"We Are a Better Nation than One that Expels Young People"

Today, the Obama administration announced, through the Department of Homeland Security, a prosecutorial priority policy that stops the deportation of young, undocumented immigrants who were brought here through no fault of their own and who, by all measures other than paperwork, are Americans. The order from Sec. Nepalitano accomplishes a small part of what the DREAM Act would do, except that absent Congressional consent via legislation, executive action cannot grant legal status. It would apply to any young undocumented immigrant who:
  • came to the United States under the age of  sixteen; 
  • has continuously resided in the United States for a least five years preceding the date of this memorandum and is present in the United States on the date ofthis memorandum; 
  • is currently in school, has graduated from high school, has obtained a general education development certificate, or is an honorably discharged veteran of  the Coast Guard or Armed Forces of the  United States; 
  • has not been convicted of  a felony offense, a significant misdemeanor offense, multiple misdemeanor offenses, or  otherwise poses a threat to national security or public safety; and 
  • is not above the age of  thirty
Those whose deportation proceedings are postponed (2 years at a time) under this policy, would be able to obtain work permits to work in the US legally. Speaking at the Rose Garden minutes ago, the President once again called on Congress to pass the DREAM Act, as he spoke on the policy (even as a racist heckler from The Daily Caller kept interrupting him). "We are a better nation than one that expels young people," summed up the president.

The president is laying down a gauntlet, challenging Congress to act, and doing whatever is humanly and legally possible for his administration. A lot of people are busy calling this a political move with the Hispanic vote in swing states possibly being a decisive factor, but it is bigger than politics. It's about the lives of the young people who will be affected. It's about their friends, their families, the communities that surround them. It's about the shame that we have a Congress that will happily send these young people to war on our behalf, but when they come back, will not grant them the status of a patriot.

Everyone with any memory lasting longer than a few minutes should understand that the DREAM Act is bipartisan legislation that the current Republicans in Congress are blocking solely because of their fear of their own racist base. Young people who were brought to this country with no fault of their own and have grown up as Americans cannot be recognized as a legal part of the country they call home because of one simple reason, make no mistake: because most of them have brown skin.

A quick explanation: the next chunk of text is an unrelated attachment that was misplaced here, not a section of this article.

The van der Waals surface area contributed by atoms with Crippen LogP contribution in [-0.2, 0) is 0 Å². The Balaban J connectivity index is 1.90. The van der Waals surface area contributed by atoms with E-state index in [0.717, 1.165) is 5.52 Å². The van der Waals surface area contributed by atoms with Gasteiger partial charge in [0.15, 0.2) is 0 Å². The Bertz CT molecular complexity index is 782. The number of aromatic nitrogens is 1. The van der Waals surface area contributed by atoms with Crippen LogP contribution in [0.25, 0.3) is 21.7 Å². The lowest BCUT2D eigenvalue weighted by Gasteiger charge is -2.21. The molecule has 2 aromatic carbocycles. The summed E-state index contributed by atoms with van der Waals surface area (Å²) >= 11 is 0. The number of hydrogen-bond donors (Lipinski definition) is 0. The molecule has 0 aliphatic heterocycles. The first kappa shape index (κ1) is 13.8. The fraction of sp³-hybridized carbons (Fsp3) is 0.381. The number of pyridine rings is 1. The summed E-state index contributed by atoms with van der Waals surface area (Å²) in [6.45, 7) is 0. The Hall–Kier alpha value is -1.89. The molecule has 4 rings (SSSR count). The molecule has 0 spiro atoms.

It is much bigger than politics. But nothing is excluded from the effects of politics, as politics is how we make decisions about the directions this country will take. The President has taken a courageous stand and challenged his opponents. Mitt Romney, his challenger this fall, has said that undocumented folks - including young people - should just self-deport. Much of Romney's base is so submerged in racism that governors elected by them are attempting to purge their states' voter roles to make sure brown-skinned US citizens cannot vote.

Elections are how we make a choice. And here, the choice is between a president who will fight for the DREAM Act, who will fight against uprooting the lives of young people who are by nearly every sense American, and a challenger who... well, who told his contractor that they needed to stop hiring undocumented people to work at his home, because he's running for office, for Pete's sake.

One political party in this country has hung its shingles with the racists, and its strategy on scaring and dividing the American people based on everything from religion to color, from gender to sexual orientation. If we give into their politics of cynicism, hatred, and division, our country will lose its soul. If, on the other hand, we choose a path with a president who is inclusive, wants to bring us together in order to take our country forward, and truly understands the lives of ordinary Americans, our best days are ahead of us.

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